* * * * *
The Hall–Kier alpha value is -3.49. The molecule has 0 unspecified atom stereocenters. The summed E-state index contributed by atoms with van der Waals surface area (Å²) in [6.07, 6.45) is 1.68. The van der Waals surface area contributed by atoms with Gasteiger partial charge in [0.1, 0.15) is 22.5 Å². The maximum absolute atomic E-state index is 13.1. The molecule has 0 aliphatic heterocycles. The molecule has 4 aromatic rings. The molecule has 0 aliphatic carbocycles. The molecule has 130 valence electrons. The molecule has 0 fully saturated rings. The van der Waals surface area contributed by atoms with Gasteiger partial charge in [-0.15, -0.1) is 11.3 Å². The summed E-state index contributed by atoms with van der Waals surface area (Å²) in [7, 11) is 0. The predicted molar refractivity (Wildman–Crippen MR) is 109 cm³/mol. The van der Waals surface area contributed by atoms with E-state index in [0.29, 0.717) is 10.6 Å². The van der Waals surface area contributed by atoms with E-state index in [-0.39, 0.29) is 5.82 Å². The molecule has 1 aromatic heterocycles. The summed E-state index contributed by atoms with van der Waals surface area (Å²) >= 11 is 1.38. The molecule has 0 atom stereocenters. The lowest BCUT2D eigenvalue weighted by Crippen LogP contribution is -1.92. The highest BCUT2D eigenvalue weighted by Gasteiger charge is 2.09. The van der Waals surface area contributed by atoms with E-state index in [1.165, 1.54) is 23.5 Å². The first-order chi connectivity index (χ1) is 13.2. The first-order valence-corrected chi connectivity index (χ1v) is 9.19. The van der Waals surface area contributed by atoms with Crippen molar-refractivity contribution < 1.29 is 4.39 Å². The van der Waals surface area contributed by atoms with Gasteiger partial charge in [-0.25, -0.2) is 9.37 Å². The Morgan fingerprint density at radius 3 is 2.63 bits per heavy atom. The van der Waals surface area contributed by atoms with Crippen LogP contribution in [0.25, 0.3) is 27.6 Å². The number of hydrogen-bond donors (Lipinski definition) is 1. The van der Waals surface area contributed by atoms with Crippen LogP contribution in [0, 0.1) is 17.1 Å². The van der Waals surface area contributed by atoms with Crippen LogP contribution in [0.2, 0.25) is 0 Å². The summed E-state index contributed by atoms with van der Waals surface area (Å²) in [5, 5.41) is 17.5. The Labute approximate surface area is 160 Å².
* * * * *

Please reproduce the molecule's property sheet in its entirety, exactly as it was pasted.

The Hall–Kier alpha value is -3.49. The molecule has 0 unspecified atom stereocenters. The summed E-state index contributed by atoms with van der Waals surface area (Å²) in [6.07, 6.45) is 1.68. The van der Waals surface area contributed by atoms with Gasteiger partial charge in [0.1, 0.15) is 22.5 Å². The maximum absolute atomic E-state index is 13.1. The molecule has 0 aliphatic heterocycles. The molecule has 4 aromatic rings. The molecule has 0 aliphatic carbocycles. The molecule has 130 valence electrons. The molecule has 0 fully saturated rings. The van der Waals surface area contributed by atoms with Gasteiger partial charge in [-0.15, -0.1) is 11.3 Å². The summed E-state index contributed by atoms with van der Waals surface area (Å²) in [7, 11) is 0. The predicted molar refractivity (Wildman–Crippen MR) is 109 cm³/mol. The van der Waals surface area contributed by atoms with E-state index in [0.29, 0.717) is 10.6 Å². The van der Waals surface area contributed by atoms with E-state index in [-0.39, 0.29) is 5.82 Å². The molecule has 1 aromatic heterocycles. The summed E-state index contributed by atoms with van der Waals surface area (Å²) >= 11 is 1.38. The molecule has 0 atom stereocenters. The lowest BCUT2D eigenvalue weighted by Crippen LogP contribution is -1.92. The highest BCUT2D eigenvalue weighted by Gasteiger charge is 2.09. The van der Waals surface area contributed by atoms with E-state index in [1.165, 1.54) is 23.5 Å². The first-order chi connectivity index (χ1) is 13.2. The first-order valence-corrected chi connectivity index (χ1v) is 9.19. The van der Waals surface area contributed by atoms with Crippen molar-refractivity contribution < 1.29 is 4.39 Å². The van der Waals surface area contributed by atoms with Gasteiger partial charge in [-0.25, -0.2) is 9.37 Å². The Morgan fingerprint density at radius 3 is 2.63 bits per heavy atom. The van der Waals surface area contributed by atoms with Crippen LogP contribution in [0.25, 0.3) is 27.6 Å². The number of hydrogen-bond donors (Lipinski definition) is 1. The van der Waals surface area contributed by atoms with Crippen LogP contribution in [0, 0.1) is 17.1 Å². The van der Waals surface area contributed by atoms with Crippen LogP contribution in [0.2, 0.25) is 0 Å². The summed E-state index contributed by atoms with van der Waals surface area (Å²) in [5, 5.41) is 17.5. The Labute approximate surface area is 160 Å².